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Kaua‘i to get dedicated kupuna watchdog

LIHU‘E — After nearly 50 years, Hawai‘i’s long-term care ombudsman program will finally deploy full-time staff to the neighbor islands, a move that officials hope will aid significantly in the state’s attempts to combat elder abuse.

Established in 1975, the program was created to provide the state’s most vulnerable kupuna with an avenue to voice complaints if their caretakers fail to provide adequate care.

“Our role is to be an advocate for anyone living in a long-term care facility so that they understand what their rights are, and they have somebody who has their back if they’re being treated unfairly, or if they have any concerns and want to talk to somebody who doesn’t work for the facility so that there’s no conflict of interest,” said John McDermott, Hawai‘i’s long-term care ombudsman.

However, the program has lagged behind national standards for decades. A 1995 National Academy of Medicine report found that a long-term-care ombudsman program requires at least one full-time paid staff member per 2,000 long-term care beds.

Hawai‘i has almost 13,000 beds across roughly 1,700 facilities and only two full-time ombudsmen staff. As such, the state’s program has long been one of the country’s least equipped.

Throughout McDermott’s 25-year tenure as the state’s long-term care ombudsman, there’s also been multiple periods in which he was the sole staff member. As federal guidelines require that ombudsman staff visit each long-term care facility at least once per quarter, McDermott would have had to visit about 20
facilities every day, seven days a week.

“It’s really not possible,” McDermott said. “It was never possible for one person to be covering the whole state.”

Between limited staffing and logistical difficulties of interisland travel, McDermott told The Garden Island that the inability to regularly see long-term care residents has made it difficult for the ombudsmen to form meaningful relationships with and, ultimately, to protect Hawai‘i’s kupuna.

“If I’m on Kaua‘i and I find a problem, and now I have to fly home, when do I get a chance to go back to Kaua‘i to verify if the things the staff told me they’d do have actually been done?” he asked.

“It just makes more sense to at least have one full-time ombudsman on each island so that (residents) don’t have to wait for me to hop on a plane, rent a car, waste all that time sitting at an airport, and maybe I get to see two or three facilities a visit because I’ve got to turn around and get back to the airport.”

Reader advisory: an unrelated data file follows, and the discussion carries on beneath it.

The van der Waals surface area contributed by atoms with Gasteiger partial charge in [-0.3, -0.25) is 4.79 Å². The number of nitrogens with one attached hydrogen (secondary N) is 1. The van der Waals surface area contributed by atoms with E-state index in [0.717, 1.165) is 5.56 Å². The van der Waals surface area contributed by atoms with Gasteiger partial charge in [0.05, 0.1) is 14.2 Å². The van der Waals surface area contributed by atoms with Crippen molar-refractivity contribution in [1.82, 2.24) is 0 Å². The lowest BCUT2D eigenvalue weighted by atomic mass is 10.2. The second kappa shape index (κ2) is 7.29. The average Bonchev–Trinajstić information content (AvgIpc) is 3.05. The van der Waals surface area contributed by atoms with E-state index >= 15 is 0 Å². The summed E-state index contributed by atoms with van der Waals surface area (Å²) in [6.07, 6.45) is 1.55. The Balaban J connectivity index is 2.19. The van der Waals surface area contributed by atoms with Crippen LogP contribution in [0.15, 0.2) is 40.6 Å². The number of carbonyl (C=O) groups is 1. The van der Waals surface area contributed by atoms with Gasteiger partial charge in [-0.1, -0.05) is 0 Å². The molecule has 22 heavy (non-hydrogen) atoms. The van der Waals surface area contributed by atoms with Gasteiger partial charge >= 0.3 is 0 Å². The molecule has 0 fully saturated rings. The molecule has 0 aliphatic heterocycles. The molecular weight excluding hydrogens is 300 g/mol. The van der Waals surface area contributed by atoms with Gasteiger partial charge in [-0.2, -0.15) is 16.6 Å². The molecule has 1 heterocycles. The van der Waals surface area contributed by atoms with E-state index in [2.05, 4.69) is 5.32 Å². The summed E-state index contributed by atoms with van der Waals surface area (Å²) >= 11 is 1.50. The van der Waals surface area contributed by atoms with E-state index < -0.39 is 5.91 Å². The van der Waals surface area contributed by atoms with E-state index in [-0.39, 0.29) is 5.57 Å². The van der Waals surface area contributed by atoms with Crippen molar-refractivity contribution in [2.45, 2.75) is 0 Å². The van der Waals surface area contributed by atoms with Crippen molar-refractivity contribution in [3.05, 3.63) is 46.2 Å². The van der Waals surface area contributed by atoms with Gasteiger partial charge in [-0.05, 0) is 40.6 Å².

McDermott has pushed for dedicated neighbor island ombudsmen since he took the job in 1998, and after decades of work, his efforts have nearly come to fruition.

In 2022, then-Gov. David Ige and the state Legislature agreed to include in the state’s budget funding for five new ombudsman positions — an additional position for O‘ahu, one for Kaua‘i, one for Maui, one for Hawai‘i Island’s Hilo side, and one for the island’s Kona side.

And approximately a year after funding was secured, the state Department of Health has begun the search to fill the new positions.

“I’ve known almost from the beginning that this had to be a major project,” McDermott said. “I just didn’t think it would take 25 years to accomplish.”

While the program has lacked sufficient staffing for decades, the new ombudsmen positions are coming at a critical time for Hawai‘i. As the state’s median age increases, its youth — who would otherwise care for their aging ‘ohana — are increasingly being priced out of Hawai‘i.

“They’re not around, and it’s going to get worse. And so, our seniors need somebody that they can talk to, face-to-face,” McDermott said.

“They’re not really comfortable making a complaint by telephone. They don’t know who they’re talking to. They don’t know exactly if it will be followed up or if it’s just lip service … that personal touch, which is so important — especially in Hawai‘i — we cannot lose that.”

The Department of Health is currently only accepting internal applications for the new ombudsman positions, but plans to open applications to the public if any positions remain open.


Jackson Healy, reporter, can be reached at 808-647-4966 or
Source: The Garden Island

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